Read like a cross between Catherynne Valente and Gabriel García Márquez. I couldn't put it down: a fantasy about the power and wonder of books. Defini...moreRead like a cross between Catherynne Valente and Gabriel García Márquez. I couldn't put it down: a fantasy about the power and wonder of books. Definite must read for any bibliophile!(less)
Brian McClellan's Promise of Blood. Hmm. I read the first chapter and wasn't very impressed; it stayed on my reading list for a few weeks before I for...moreBrian McClellan's Promise of Blood. Hmm. I read the first chapter and wasn't very impressed; it stayed on my reading list for a few weeks before I forced myself through chapter two on a whim. And, dear gods, I am SO FREAKING GLAD that I did! I love it! :D Everywhere I look, I see people comparing it to crap like Joe Abercrombie, Brandon Sanderson, and Brent Weeks - none of whom are my cup of tea AT ALL (although I did make a dubious exception for Weeks' Lightbringer trilogy. I'm still not sure whether I like it or not, beyond the original magical system which I ADORE. But then, originality is so rare that I nearly always jump on it. The books themselves...unsure). Thankfully, the people making those comparisons are freaking idiots. Maybe in general theme Promise is similar to some of those other authors' works, but in writing style McClellan blows them all out of the water. The writing is smooth, runs along like flowing water, and the weaving of detail into the narrative is so exquisite I just want to cry. McClellan doesn't drown you in description, and he isn't stupidly sparse; he gets it just right, every single time. (Unlike Abercrombie, who's rough and gritty just like his stories; Sanderson, who writes like a child, and Weeks, who...well, Weeks has definitely gotten better since his Warded Man days, but still. McClellan is BETTER).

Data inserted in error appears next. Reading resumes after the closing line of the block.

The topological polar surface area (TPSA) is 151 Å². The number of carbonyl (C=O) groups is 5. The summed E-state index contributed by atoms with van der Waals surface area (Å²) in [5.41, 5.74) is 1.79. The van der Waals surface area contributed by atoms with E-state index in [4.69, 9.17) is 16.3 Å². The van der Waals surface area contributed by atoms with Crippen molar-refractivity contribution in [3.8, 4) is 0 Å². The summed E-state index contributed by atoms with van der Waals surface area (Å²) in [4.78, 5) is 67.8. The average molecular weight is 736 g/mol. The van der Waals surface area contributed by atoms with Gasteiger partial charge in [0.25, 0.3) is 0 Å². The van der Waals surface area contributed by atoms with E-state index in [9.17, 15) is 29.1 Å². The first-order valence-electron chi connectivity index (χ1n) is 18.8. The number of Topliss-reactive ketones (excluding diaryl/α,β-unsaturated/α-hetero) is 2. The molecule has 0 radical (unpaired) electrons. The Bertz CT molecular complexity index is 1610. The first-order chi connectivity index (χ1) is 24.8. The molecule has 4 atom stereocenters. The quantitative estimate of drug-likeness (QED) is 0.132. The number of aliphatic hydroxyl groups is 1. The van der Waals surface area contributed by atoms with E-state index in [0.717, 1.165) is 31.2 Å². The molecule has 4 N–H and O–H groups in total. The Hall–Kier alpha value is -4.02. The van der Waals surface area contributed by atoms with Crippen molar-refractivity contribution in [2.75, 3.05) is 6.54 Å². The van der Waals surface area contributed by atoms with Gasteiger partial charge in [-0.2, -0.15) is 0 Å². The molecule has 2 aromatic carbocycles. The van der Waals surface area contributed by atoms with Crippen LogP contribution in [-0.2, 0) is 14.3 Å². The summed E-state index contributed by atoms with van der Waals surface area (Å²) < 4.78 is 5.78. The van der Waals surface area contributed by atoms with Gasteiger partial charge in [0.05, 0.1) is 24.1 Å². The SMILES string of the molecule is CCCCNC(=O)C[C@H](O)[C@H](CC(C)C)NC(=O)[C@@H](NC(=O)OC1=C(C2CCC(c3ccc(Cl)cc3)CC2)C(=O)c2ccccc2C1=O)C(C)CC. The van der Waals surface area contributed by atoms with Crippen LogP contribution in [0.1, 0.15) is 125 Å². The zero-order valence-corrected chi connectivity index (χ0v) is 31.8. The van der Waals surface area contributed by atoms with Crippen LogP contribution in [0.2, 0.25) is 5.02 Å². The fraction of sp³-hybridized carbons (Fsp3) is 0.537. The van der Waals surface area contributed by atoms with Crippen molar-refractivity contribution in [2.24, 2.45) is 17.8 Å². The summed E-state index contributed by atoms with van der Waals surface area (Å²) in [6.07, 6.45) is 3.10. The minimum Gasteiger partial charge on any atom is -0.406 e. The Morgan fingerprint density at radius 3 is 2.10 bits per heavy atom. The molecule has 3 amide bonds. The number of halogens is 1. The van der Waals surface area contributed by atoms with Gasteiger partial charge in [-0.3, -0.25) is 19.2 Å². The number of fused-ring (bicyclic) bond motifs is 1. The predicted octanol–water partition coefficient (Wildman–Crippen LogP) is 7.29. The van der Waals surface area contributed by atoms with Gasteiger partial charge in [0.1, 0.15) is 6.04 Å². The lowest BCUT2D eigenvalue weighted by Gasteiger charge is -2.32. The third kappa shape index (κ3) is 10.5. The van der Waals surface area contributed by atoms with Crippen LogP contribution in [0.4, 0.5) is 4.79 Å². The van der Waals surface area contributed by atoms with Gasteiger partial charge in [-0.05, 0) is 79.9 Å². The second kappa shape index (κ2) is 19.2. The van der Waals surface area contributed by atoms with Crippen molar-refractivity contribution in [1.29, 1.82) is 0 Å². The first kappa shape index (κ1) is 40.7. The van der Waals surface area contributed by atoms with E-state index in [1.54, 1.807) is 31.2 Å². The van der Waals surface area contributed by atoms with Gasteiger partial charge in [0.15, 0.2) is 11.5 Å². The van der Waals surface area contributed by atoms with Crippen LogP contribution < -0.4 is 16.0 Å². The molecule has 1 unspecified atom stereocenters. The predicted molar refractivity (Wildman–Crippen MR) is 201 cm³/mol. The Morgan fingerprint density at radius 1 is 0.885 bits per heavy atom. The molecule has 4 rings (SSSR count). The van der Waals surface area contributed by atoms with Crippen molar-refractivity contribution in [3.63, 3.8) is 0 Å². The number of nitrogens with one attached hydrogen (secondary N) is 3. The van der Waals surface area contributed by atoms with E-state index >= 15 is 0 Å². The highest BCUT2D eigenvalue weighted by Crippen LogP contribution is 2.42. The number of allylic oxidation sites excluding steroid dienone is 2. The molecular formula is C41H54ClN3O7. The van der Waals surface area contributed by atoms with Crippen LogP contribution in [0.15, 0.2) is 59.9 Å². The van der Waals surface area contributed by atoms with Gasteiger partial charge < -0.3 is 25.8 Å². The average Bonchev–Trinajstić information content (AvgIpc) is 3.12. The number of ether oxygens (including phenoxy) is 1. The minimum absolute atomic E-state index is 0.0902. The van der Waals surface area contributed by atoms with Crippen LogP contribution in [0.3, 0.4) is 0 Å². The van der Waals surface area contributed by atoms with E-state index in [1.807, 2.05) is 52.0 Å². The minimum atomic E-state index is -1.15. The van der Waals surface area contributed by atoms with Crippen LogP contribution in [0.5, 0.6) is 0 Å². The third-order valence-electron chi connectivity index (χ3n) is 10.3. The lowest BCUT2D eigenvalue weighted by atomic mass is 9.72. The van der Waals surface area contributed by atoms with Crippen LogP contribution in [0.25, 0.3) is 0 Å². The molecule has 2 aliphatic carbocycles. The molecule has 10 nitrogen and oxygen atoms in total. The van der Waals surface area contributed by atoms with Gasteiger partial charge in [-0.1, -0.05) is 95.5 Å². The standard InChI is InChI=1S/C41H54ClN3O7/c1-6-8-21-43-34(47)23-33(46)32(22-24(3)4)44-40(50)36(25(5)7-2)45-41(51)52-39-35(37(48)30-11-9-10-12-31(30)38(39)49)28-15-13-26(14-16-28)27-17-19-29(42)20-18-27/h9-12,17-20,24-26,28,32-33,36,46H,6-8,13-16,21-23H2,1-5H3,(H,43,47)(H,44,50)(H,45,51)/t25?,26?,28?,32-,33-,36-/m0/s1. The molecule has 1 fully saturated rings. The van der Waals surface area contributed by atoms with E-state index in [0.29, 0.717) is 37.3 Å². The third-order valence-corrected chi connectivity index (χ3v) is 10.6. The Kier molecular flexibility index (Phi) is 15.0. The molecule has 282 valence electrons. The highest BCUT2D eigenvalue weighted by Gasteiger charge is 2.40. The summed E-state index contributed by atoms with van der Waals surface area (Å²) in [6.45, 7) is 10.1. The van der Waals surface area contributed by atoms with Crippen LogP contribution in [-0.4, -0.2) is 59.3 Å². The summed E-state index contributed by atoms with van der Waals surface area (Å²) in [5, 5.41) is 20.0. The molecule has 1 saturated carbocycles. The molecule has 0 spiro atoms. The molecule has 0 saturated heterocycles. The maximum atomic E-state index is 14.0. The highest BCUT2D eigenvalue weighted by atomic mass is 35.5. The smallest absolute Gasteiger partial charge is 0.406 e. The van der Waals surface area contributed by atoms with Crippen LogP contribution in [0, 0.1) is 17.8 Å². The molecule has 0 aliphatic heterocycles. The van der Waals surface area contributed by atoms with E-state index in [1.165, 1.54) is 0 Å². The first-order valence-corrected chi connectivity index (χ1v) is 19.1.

Story wise: Tamas, leader of the prestigious powder mage legion (cabal? Group? I forget all the military terms), has staged a coup, overcoming and executing the corrupt, idiot king. It's the first time in all history any monarch's reign has been forcibly ended, so it's a big deal. Tamas and a handful of other, all incredibly well-rounded, characters then have to deal with royalists, various plots, insane chefs who might just be divinities in not-so-disguise, and potential war.
Oh, and a powder mage? Is a kind of sorcerer (although don't call them that!) who works with guns and gun-powder. As if you needed another reason to pick this up.
I practically inhaled this one. It's going straight on my favourites and I'm delighted to see that the sequel is available for pre-order already. That's my next stop!(less)
I've been waiting for this collection since the authors posted the themes they had planned for each month of Project Unicorn (which, btw, entails writ...moreI've been waiting for this collection since the authors posted the themes they had planned for each month of Project Unicorn (which, btw, entails writing YA lesbian short stories and publishing them for free online, at Muse Rising, and is seriously awesome). March's theme was the eponymous Myth, Magic, and Glitter, and as a lifetime lover of myths and legends - and all things glittery! - I was incredibly excited to finally get my hands on this one.